An excerpt from

Rembrandt's Model
by Yeshim Ternar

Rembrandt and his future model ambled along the canals toward Rozengracht. With Rembrandt Samuel saw Amsterdam as he had never seen it before. The city seemed to speak to him through its shapes and textures, its gradations of colour and light, density and emptiness. He wondered what Rembrandt did to bring about this magical effect. Perhaps it was the leisurely way he walked, pausing in the midst of a sentence to angle his head to observe the shadow of a low-lying cloud on the facade of a gabled house, or the way he smiled ever so slightly when a beggar with a particularly theatrical costume crossed their path.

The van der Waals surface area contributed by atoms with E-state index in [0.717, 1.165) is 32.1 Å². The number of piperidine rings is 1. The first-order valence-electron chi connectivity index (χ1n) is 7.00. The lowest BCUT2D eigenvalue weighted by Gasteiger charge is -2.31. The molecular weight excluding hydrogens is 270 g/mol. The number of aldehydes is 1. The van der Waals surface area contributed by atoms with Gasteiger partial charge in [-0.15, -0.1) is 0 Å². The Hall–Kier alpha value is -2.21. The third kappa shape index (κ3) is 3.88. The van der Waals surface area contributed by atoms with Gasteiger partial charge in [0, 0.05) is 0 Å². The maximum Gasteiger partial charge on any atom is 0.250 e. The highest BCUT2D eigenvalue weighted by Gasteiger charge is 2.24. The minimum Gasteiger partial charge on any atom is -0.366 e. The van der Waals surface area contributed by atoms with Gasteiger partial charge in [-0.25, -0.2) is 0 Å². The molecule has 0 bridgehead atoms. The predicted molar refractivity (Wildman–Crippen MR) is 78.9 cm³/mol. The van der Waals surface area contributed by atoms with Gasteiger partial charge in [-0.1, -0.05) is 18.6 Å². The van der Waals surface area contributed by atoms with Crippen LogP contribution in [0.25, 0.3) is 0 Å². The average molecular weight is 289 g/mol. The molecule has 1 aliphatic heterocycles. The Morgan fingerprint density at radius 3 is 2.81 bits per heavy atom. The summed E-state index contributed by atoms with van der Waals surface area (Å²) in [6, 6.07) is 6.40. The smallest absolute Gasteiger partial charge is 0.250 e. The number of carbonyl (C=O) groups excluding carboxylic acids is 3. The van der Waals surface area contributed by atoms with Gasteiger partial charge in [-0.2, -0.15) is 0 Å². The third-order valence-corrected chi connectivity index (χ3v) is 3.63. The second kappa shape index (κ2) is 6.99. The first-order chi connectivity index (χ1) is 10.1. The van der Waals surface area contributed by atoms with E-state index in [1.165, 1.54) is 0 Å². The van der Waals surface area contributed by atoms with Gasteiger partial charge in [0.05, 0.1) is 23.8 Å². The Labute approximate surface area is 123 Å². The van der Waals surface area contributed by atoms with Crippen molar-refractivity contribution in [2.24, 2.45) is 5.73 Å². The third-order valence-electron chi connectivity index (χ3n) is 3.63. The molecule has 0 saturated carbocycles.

Samuel had never observed objects or people like this. His ears had always been attentive to languages, and written texts had certainly fascinated him. Nature, because it is God-given, and not man-made, had also demanded his attention. Because he could rest his mind in nature and take refuge in its simplicity, he had observed it. But, he had never paid much attention to the qualities of man-made things -- their shapes, colour, size, and weight. Things had held his interest only when they were unique in the world, when the word describing them in one language was not translatable into another.